That’s the difference

I graduated first in my class from Logan College of Chiropractic with a white coat, a stethoscope, a doctor’s bag of vitamins (they sounded like real, prescription pills) and became an adult musculoskeletal, sports injury practitioner. By the way, I thumbed to school every day. From Richmond Heights to Chesterfield, MO, 15 miles each way. No public transportation, no car, but I had to get there. The first part of my practice days were comprised of necks, backs and sports injuries, modalities, supplements, and taping. I realized that without getting to know my practice members, results were never enough. They were always crabby (like Old Lady O’Brien) and complaining about expense, how many visits they had to complete, etc. But when relationships were created, all of that mercifully died down. Then along comes my mentor Dr. Joe Flesia, and the change was made from an insurance-based, allopathic practice to a cash, VSC, family, DCME (Difficult Cases Made Easy), wellness-based practice. Without this mentor, all the academics and degrees of excellence would not have mattered.

He challenged me to open my heart to children. He challenged me to constantly study (make it a lifelong habit) and to do things nobody else was willing to do. He said, “You must travel a different path than others. If you wanted to be the best, you had to pay the price.” I’ve heard that a time or two before. When I was an allopath, he didn’t make any sense to me, but when I was seeing hundreds of people per day his expertise, guidance and mentoring became crystal clear. It’s the same clarity that I’ve heard members talk about time and time again.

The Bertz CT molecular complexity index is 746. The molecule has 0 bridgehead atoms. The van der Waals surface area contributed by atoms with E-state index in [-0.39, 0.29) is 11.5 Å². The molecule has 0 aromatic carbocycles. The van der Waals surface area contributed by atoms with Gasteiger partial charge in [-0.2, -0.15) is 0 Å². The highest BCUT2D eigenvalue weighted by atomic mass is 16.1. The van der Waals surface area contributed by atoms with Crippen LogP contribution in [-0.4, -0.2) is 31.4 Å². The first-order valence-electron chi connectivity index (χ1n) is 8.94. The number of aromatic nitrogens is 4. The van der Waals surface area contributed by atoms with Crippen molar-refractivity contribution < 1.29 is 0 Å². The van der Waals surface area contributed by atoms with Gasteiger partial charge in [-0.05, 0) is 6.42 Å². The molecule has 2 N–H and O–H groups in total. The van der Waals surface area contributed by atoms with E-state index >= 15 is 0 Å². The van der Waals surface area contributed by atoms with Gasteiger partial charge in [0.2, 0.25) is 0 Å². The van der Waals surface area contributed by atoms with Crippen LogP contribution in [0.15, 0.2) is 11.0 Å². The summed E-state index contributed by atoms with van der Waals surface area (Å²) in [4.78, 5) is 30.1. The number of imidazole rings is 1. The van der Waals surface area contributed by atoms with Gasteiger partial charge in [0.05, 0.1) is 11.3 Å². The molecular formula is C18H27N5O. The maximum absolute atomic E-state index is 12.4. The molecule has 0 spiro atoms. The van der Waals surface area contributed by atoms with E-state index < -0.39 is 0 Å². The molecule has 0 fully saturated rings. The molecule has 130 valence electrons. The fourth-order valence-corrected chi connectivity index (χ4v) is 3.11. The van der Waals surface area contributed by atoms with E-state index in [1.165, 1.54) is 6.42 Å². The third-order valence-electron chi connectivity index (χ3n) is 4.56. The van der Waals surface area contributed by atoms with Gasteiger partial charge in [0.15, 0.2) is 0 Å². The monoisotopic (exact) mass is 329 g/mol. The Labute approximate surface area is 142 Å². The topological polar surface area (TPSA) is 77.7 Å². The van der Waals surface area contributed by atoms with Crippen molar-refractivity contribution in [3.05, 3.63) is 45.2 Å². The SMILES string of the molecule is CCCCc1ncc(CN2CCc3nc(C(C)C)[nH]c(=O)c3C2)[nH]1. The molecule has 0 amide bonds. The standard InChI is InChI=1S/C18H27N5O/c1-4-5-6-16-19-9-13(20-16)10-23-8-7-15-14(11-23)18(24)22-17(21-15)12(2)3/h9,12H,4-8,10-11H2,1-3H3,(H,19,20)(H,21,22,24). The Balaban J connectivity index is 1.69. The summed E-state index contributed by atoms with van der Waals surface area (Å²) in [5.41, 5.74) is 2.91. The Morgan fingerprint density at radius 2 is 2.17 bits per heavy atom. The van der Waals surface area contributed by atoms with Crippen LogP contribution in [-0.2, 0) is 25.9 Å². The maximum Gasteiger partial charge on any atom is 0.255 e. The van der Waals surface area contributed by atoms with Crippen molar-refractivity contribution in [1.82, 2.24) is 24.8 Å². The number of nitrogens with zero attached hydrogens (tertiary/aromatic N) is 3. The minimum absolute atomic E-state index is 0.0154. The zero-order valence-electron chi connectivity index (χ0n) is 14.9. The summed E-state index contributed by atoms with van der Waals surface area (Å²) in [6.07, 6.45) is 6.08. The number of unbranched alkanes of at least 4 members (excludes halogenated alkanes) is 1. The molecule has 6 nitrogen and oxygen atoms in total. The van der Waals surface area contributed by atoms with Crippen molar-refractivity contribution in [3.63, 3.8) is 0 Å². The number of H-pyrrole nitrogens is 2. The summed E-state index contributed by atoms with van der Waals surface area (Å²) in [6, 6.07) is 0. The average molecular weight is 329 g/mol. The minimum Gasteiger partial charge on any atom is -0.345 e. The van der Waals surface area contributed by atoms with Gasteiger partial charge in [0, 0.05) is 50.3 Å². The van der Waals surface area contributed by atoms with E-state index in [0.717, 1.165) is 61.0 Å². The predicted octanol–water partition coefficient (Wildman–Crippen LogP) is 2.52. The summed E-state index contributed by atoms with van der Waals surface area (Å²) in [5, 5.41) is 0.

The minute you walk into your first TNR event or seminar, there was a certain indescribable feeling. If the fit is right, you’ll find yourself thinking more and more throughout the event, these people are just like me. Sure, we all look different, have very different views and ways of expressing ourselves, but TNR members get me. They don’t judge my religion (or lack of it), my appearance, technique, politics, or world view. They support me and the path that I’m on. It’s okay for me to unfurl my tongue and speak my piece without fearing consequences, or ruining a perfectly dull, predictable, family outing with talking about illnesses, and checking my cell phone to alleviate the boredom. TNR DC’s seem to ooze that invisible ingredient I’ve been searching for.

In TNR, complacency and coasting are replaced by a dynamic tension toward being your best.